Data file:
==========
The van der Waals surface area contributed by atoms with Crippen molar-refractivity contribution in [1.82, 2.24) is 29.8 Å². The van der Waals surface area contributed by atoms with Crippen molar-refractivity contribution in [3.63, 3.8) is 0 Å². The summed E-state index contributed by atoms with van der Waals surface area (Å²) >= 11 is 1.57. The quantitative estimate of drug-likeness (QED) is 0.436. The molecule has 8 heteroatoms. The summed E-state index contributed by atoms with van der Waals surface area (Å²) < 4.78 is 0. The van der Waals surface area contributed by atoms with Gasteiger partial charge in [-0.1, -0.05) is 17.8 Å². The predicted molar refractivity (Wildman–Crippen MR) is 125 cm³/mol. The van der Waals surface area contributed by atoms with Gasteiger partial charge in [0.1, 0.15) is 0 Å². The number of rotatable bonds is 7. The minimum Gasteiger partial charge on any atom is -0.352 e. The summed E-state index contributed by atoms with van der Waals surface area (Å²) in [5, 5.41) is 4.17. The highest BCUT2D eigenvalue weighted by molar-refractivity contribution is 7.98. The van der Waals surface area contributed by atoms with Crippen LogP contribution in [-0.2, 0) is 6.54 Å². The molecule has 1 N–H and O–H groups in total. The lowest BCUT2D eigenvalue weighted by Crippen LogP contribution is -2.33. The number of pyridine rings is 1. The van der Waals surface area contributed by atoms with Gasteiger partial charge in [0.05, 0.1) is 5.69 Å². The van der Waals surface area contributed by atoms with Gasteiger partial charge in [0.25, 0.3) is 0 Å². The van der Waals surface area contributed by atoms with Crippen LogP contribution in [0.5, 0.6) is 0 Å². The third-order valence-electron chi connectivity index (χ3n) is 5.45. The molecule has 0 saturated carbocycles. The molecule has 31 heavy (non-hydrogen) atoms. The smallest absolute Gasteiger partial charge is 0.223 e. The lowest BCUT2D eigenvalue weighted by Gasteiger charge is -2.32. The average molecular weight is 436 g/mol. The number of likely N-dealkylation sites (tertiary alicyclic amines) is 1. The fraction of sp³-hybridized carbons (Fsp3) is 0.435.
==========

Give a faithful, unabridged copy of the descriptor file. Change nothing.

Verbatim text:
The van der Waals surface area contributed by atoms with Crippen molar-refractivity contribution in [1.82, 2.24) is 29.8 Å². The van der Waals surface area contributed by atoms with Crippen molar-refractivity contribution in [3.63, 3.8) is 0 Å². The summed E-state index contributed by atoms with van der Waals surface area (Å²) >= 11 is 1.57. The quantitative estimate of drug-likeness (QED) is 0.436. The molecule has 8 heteroatoms. The summed E-state index contributed by atoms with van der Waals surface area (Å²) < 4.78 is 0. The van der Waals surface area contributed by atoms with Gasteiger partial charge in [-0.1, -0.05) is 17.8 Å². The predicted molar refractivity (Wildman–Crippen MR) is 125 cm³/mol. The van der Waals surface area contributed by atoms with Gasteiger partial charge in [0.1, 0.15) is 0 Å². The number of rotatable bonds is 7. The minimum Gasteiger partial charge on any atom is -0.352 e. The summed E-state index contributed by atoms with van der Waals surface area (Å²) in [5, 5.41) is 4.17. The highest BCUT2D eigenvalue weighted by molar-refractivity contribution is 7.98. The van der Waals surface area contributed by atoms with Crippen LogP contribution in [-0.2, 0) is 6.54 Å². The molecule has 1 N–H and O–H groups in total. The lowest BCUT2D eigenvalue weighted by Crippen LogP contribution is -2.33. The number of pyridine rings is 1. The van der Waals surface area contributed by atoms with Gasteiger partial charge in [0.05, 0.1) is 5.69 Å². The van der Waals surface area contributed by atoms with Gasteiger partial charge in [0.25, 0.3) is 0 Å². The van der Waals surface area contributed by atoms with Crippen LogP contribution in [0.5, 0.6) is 0 Å². The third-order valence-electron chi connectivity index (χ3n) is 5.45. The molecule has 0 saturated carbocycles. The molecule has 31 heavy (non-hydrogen) atoms. The smallest absolute Gasteiger partial charge is 0.223 e. The lowest BCUT2D eigenvalue weighted by Gasteiger charge is -2.32. The average molecular weight is 436 g/mol. The number of likely N-dealkylation sites (tertiary alicyclic amines) is 1. The fraction of sp³-hybridized carbons (Fsp3) is 0.435.